There is a very special place for our island’s children in Avon Village.
Antoinette Gaskins has converted her retail gallery, Kinnakeet Clay, into a unique not-for-profit, creative, healing space for Hatteras Island’s young people.
It began when she realized there were multiple opportunities for our youth to participate in athletics, but not much for those who were not inclined to sports, but instead had a creative drive.
This is despite a “renaissance” of sorts on the island. The Cape Hatteras Secondary School (CHSS) has an amazing award-winning band and two excellent school theatre productions a year, but otherwise, there are few creative outlets in the community.
Antoinette said that drive and that talent needs nurturing; that it is difficult for those young artists without outlets, encouragement, and training.
Her mother, Denise Gaskins, (who is an artist herself), added that when you have that creative need, and it is unfulfilled, it is difficult to function and creates other problems for development.
Antoinette sold her gallery stock and turned her retail space into another kind of space dedicated to offering young people good options at no cost.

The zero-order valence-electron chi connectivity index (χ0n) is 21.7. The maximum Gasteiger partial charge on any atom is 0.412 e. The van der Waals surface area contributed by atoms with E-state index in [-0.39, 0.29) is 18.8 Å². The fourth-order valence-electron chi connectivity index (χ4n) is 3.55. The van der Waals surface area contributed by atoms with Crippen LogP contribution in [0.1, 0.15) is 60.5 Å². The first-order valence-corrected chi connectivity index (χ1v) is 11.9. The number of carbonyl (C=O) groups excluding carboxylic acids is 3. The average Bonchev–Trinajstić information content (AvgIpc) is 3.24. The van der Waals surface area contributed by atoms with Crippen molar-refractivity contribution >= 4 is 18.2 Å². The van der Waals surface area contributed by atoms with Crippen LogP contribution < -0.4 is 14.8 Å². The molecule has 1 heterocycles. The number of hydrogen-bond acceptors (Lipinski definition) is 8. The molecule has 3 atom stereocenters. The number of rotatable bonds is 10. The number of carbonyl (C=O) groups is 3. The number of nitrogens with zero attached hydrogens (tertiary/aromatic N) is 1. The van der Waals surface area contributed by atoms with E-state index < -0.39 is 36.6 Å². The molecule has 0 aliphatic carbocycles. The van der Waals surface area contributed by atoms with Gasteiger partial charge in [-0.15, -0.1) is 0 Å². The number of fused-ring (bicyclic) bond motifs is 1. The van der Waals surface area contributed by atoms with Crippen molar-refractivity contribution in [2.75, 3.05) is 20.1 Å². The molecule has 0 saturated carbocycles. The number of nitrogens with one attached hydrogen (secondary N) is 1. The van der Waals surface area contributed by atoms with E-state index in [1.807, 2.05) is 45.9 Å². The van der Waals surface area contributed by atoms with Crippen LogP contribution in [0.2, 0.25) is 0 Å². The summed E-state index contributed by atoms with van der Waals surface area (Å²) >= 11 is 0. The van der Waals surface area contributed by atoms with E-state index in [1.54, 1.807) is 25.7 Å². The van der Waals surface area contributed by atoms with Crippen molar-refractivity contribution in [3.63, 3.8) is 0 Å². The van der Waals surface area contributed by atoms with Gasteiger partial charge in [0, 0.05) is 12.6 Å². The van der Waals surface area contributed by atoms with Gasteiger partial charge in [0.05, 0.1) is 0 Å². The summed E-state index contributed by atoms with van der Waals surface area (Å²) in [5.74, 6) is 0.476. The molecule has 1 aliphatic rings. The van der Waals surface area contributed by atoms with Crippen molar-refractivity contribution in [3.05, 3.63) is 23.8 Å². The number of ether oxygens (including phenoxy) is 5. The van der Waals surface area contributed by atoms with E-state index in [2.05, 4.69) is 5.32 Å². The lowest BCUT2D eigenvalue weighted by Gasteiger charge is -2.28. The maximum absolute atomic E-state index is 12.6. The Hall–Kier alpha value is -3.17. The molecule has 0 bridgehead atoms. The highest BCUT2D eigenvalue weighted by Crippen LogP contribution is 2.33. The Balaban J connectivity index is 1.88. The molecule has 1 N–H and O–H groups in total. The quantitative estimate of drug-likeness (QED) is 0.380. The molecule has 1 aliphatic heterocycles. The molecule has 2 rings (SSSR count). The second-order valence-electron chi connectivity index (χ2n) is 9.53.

It came to be when she was working with some kids in her clay studio and saw their positive responses. She started asking them what else they might like to learn. They answered, “learn to sew, make block prints.” So that is where she started.
She saw her longtime friend, Jennifer Price, roller skating along the street and stopped her to discuss her idea and Jennifer made a quick and very definite commitment to help.
Jennifer had been asking herself, “What would I do if I won the lottery?” She recognized that Heart Space is exactly what she would do. It allows her to share her love of textiles and art and to pass on her sewing and needle skills.
The first formal workshop was block printing with Tricia Cutler. The kids created such good prints they looked like they had been doing it for a long time and, importantly, had a wonderful time. The Open Studio was soon born.
Heart Space had to purchase supplies to the extent of $290, a stretch for them. On the day of the workshop, a neighbor walked in and made a contribution of $300. Prayers answered!
This is not so unusual. There are often remarkable gifts exactly when they are needed in the local community. When they started searching for a heat gun, one was anonymously left on the porch.
All ages are welcome, and they found that the older kids enjoyed helping the younger ones, and each other. There is always laughter and joy at Heart Space as new friends work together and old friends strengthen their bonds, try new experiences, support each other; not to mention the freedom of creative expression they are encouraged to enjoy in a safe gathering space.
Their chatter and laughter are the best rewards for Antoinette and Jennifer. And there is a distinct absence of electronics, including, yes, phones.